Myelodysplastic syndromes are a heterogeneous group of blood diseases that are caused by damage to bone marrow stem cells. Until a few years ago, myelodysplastic syndromes were considered incurable, but today they can start to benefit from personalized therapies.
Every year in Italy the new diagnoses are about 3-4 thousand, mostly concern people over 70 years of age and the number of patients is expected to grow. However, since these diseases are still little known, they are rarely discovered at an early stage. For a correct diagnosis it is necessary to perform specific tests within a specialized haematological path, to assess the risk of disease in each patient. Only in this way is it possible to choose the best treatment, taking into account the biological characteristics of the pathology, the age of the patient, any other diseases from which he suffers and his general state of health.
The importance of the biological mechanisms
“At the root of these diseases there is a defect that prevents the stem cells of the marrow to produce an adequate amount of white blood cells, red blood cells and platelets,” explains Professor Matteo Della Porta, director of the Leukaemia Unit of Humanitas and director of the scientific committee of the Italian Association of Myelodysplastic Syndrome Patients (AIPASIM, www.aipasim.org).
“This causes extremely different pathologies: some patients have the same life expectancy as the average population, while others experience rapid evolution into acute myeloid leukemia. However, myelodysplastic syndromes are on the rise because they are typical of advancing age. Patients have specific care needs and for this reason it is necessary to develop targeted diagnosis, therapy and care pathways. The scientific advances of the last few years made it possible to understand the biological mechanisms underlying these diseases, making it possible to define more precisely the prognosis of each patient and, above all, to develop new targeted drugs”, continues Professor Della Porta.
Anemia and the need for transfusion
An extremely frequent symptom in the patients with myelodysplastic syndrome is anaemia (lack of haemoglobin and red blood cells), which has a great impact on the quality of the patients’ lives and also on their life expectancy. At the basis of anaemia there is a “defect” that leads to an ineffective erythropoiesis: the stem cells in the marrow are in fact “damaged” and cannot produce an adequate amount of red blood cells, with the consequent need for patients to continue blood transfusions.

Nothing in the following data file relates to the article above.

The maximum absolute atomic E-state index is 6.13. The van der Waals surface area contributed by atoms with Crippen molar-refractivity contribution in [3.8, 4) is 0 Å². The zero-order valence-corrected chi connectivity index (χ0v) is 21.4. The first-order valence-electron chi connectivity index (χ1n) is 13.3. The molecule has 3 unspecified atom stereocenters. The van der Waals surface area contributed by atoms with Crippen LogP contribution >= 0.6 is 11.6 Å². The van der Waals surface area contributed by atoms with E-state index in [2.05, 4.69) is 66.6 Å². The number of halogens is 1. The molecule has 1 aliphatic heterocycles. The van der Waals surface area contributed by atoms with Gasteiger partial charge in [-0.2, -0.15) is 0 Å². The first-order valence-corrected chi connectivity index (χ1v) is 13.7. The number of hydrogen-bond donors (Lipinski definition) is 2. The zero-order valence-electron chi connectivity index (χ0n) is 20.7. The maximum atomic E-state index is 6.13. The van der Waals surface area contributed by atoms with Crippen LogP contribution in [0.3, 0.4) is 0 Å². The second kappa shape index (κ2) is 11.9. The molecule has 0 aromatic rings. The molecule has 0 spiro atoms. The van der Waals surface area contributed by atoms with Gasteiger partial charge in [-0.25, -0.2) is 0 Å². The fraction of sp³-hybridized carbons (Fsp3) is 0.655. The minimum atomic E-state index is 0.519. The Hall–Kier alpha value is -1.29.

“Up until recently, the therapeutic tools to combat anemia were very limited. Most patients have to perform regular transfusions of red blood cells in order to overcome the lack of bone marrow production. In the early stages of the disease, erythropoietin is helpful in reducing the need for transfusion and improving the levels of hemoglobin and the red blood cells in a percentage of patients,” explains Prof. Della Porta.
A new medication for the treatment of anemia
“In the last few months, a new drug for the treatment of anaemia in patients with myelodysplastic syndrome, called luspatercept, has completed the clinical development process. A few years ago, researchers noted that in female patients who were receiving treatment for osteoporosis with luspatercept unexpectedly increased the blood hemoglobin levels and investigated the reasons for this. Subsequent studies have shown that luspatercept was able to very specifically promote the production of red blood cells, responsible for the transport of oxygen in the blood, by the bone marrow. Thus, in 2015, trials began on patients with anemia (including cases of patients with myelodysplastic syndrome).
Today the trial on myelodysplastic syndromes is over and the results have been presented at the Congress of the American Society of Hematology (ASH) in San Diego last December. We found that luspatercept is particularly active in patients with a subtype of disease, myelodysplastic syndromes with sideroblasts ring, where it is able to significantly reduce the need for transfusions to which the patients must continuously submit in most cases. Approval in Europe for the use of luspatercept in myelodysplastic syndromes with ring sideroblasts is expected between the end of 2019 and the beginning of 2020.
It is important to note that in the last few months a controlled clinical study (COMMANDS) has been activated (also in Humanitas), aimed at patients with myelodysplastic syndrome (all low-risk subtypes are eligible) that compares the effectiveness of erythropoietin vs luspatercept in the treatment of anemia”, concluded Professor Matteo Della Porta.